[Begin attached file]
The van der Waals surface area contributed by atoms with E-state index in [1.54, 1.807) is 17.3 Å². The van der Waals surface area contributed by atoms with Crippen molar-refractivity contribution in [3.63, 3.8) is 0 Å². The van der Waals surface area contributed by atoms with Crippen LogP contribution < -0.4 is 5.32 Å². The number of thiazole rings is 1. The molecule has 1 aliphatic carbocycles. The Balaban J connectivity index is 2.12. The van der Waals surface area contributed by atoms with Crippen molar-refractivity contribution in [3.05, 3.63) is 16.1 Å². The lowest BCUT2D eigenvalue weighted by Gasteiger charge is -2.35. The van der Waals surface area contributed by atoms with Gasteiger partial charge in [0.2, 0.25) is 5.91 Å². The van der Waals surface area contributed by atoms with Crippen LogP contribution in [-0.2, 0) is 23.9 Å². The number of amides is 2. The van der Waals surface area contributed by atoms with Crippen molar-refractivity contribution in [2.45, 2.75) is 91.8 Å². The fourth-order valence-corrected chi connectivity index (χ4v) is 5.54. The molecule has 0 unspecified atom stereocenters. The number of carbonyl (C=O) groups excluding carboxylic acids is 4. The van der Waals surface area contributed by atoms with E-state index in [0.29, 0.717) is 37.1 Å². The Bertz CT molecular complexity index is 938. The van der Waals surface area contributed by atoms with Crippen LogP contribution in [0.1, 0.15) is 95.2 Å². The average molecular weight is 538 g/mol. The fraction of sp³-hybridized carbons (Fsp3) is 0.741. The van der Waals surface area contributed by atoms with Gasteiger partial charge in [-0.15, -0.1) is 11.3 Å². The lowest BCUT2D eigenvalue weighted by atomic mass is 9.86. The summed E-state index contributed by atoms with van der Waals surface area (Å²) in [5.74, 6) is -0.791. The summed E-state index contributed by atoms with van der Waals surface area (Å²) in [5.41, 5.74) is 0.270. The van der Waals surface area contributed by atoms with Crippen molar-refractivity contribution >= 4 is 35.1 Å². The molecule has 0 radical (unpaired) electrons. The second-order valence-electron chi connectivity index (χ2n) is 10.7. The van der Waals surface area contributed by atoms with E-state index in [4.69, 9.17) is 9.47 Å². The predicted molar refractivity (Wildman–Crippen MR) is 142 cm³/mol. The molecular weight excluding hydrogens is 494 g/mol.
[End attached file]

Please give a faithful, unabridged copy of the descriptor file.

The van der Waals surface area contributed by atoms with E-state index in [1.54, 1.807) is 17.3 Å². The van der Waals surface area contributed by atoms with Crippen molar-refractivity contribution in [3.63, 3.8) is 0 Å². The van der Waals surface area contributed by atoms with Crippen LogP contribution < -0.4 is 5.32 Å². The number of thiazole rings is 1. The molecule has 1 aliphatic carbocycles. The Balaban J connectivity index is 2.12. The van der Waals surface area contributed by atoms with Crippen molar-refractivity contribution in [3.05, 3.63) is 16.1 Å². The lowest BCUT2D eigenvalue weighted by Gasteiger charge is -2.35. The van der Waals surface area contributed by atoms with Gasteiger partial charge in [0.2, 0.25) is 5.91 Å². The van der Waals surface area contributed by atoms with Crippen LogP contribution in [-0.2, 0) is 23.9 Å². The number of amides is 2. The van der Waals surface area contributed by atoms with Crippen molar-refractivity contribution in [2.45, 2.75) is 91.8 Å². The fourth-order valence-corrected chi connectivity index (χ4v) is 5.54. The molecule has 0 unspecified atom stereocenters. The number of carbonyl (C=O) groups excluding carboxylic acids is 4. The van der Waals surface area contributed by atoms with E-state index in [0.29, 0.717) is 37.1 Å². The Bertz CT molecular complexity index is 938. The van der Waals surface area contributed by atoms with Crippen LogP contribution in [0.1, 0.15) is 95.2 Å². The average molecular weight is 538 g/mol. The fraction of sp³-hybridized carbons (Fsp3) is 0.741. The van der Waals surface area contributed by atoms with Gasteiger partial charge in [-0.15, -0.1) is 11.3 Å². The lowest BCUT2D eigenvalue weighted by atomic mass is 9.86. The summed E-state index contributed by atoms with van der Waals surface area (Å²) in [5.74, 6) is -0.791. The summed E-state index contributed by atoms with van der Waals surface area (Å²) in [5.41, 5.74) is 0.270. The van der Waals surface area contributed by atoms with Crippen molar-refractivity contribution >= 4 is 35.1 Å². The molecule has 0 radical (unpaired) electrons. The second-order valence-electron chi connectivity index (χ2n) is 10.7. The van der Waals surface area contributed by atoms with E-state index in [4.69, 9.17) is 9.47 Å². The predicted molar refractivity (Wildman–Crippen MR) is 142 cm³/mol. The molecular weight excluding hydrogens is 494 g/mol.